7 Strategies to Steer You Through Market Corrections

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With the recent market volatility, it's good to remind ourselves of some of the strategies we can take to help deal with the ups and downs of the stock markets. First of all, let's go back to the definition of a "market correction".

A market correrction is generally defined as a 10-20% drop in a stock market.Since 1928, a 10%+ drop in the markets has happened on average once per year. Of course, that can mean twice in bad years and none in other years. Because the US markets hadn't had a market correction since 2009 (the 3rd longest run in the last 50 years) and the Canadian stock markets have only experienced 2 corrections (2011 and late 2014), a correction in 2018 had been widely anticipated.

Historically, market corrections often look like "blips" on a graph of TSX or Dow Jones performance over a 50 year period. But they can feel painful while you live through them. Here are 7 strategies that can help you reduce anxiety and potentially take advantage of a market correction.

1) Turn off the news and be careful who you listen to. Dire predictions of "experts" are often made to sell newspapers or raise television and radio ratings. Listening to doomsday updates by your neighbour or brother-in-law will only add to your anxiety. Choose your sources for information carefully and, over enough time, it will all work out. 

2) Speak to your advisor to see if you need to re-evaluate your portfolio or adjust your financial plan. Of course, the best time to review and re-balance your holdings was probably before the correction at your last annual review. If you and your advisor have done this and your plan is on track, it may mean the proper action now is to take no action at all. Even if you do nothing, you'll feel better understanding your advisor's strategies again.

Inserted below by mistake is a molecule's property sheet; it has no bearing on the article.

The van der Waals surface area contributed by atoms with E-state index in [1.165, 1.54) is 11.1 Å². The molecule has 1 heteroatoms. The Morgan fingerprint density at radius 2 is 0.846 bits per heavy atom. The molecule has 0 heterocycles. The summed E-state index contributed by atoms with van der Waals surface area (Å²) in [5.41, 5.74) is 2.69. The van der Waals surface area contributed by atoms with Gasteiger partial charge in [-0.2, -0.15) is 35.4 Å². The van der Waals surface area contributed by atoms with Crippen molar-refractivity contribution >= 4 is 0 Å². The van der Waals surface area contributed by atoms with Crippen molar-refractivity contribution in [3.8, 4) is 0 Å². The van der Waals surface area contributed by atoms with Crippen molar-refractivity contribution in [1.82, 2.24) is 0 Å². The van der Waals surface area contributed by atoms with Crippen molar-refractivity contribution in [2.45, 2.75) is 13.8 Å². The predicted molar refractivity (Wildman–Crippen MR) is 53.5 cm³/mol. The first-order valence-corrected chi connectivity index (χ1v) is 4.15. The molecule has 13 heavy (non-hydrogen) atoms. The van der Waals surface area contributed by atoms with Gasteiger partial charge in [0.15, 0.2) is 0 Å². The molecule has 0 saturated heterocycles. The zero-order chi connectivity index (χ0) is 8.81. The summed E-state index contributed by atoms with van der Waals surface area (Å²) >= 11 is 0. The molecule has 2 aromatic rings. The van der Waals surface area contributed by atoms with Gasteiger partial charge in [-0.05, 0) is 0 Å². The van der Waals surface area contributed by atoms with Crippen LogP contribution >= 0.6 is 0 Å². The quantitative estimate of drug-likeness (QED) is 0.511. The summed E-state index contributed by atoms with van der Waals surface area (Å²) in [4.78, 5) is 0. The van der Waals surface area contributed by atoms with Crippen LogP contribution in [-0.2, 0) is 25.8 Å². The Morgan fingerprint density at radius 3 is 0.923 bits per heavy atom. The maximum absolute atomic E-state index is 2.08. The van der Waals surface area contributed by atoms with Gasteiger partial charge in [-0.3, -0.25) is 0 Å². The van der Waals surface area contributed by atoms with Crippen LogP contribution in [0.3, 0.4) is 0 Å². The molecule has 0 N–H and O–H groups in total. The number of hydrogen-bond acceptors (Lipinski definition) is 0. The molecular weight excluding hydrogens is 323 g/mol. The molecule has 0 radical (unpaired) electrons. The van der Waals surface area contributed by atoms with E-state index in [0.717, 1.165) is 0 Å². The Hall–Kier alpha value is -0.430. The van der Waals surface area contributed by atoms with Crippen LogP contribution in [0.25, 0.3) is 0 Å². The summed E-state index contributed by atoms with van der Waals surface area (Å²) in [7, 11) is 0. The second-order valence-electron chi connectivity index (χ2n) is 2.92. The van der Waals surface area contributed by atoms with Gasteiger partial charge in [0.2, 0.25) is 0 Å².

3) Stay diversified and invested. Most portfolios will have a combination of stocks (equities) and fixed income (bonds) from across Canada, US and globally. While we cannot completely insulate ourselves from volatility, a well diversified portfolio will moderate the impact. Remember - volatility is the price we pay to do better than a 5 year GIC at 2-3%.

4) Create income in your portfolio that can be reinvested. Dividend and interest paying investments create cash that can be re-invested in lower priced funds or stocks and, ultimately, help with your portfolio recovery.

5) a) Direct your regular pre-authorized contributions to buy equity funds. Your $100 or $500 or $1,000/mth buys more units/shares when the market is down and less shares when the price is up. Re-balance annually to ensure your portfolio doesn't become top heavy with equity funds.

    b) Retirees can draw monthly income from non-stock market investments. It's better to withdraw regular income from the fixed income or cash parts of your portfolio and allow the equity parts of your portfolio recover from the correction. Rebalance annually to replenish the fixed income from the growth of your equities.

6) And did I mention rebalance annually?  I apologize for mentioning this a 3rd time but that's how important it is.

By staying disciplined to re-balancing your portfolio back to original portions of equities and fixed income, you automatically "sell high" and "buy low". End of story - no speculation - no news from BNN or CNBC required to make the decision.

7) Consider selling losses on non-registered accounts for tax purposes. Losses can be used going forward or you can re-file back 3 years to offset taxable capital gains, Typically, this strategy is applied late in the year so discuss with your financial advisor before December to review your options.    

As usual, speak to your financial advisor for advice specific to your situation. If we can be of assistance, feel free to call or e-mail our office. We'll be happy to help!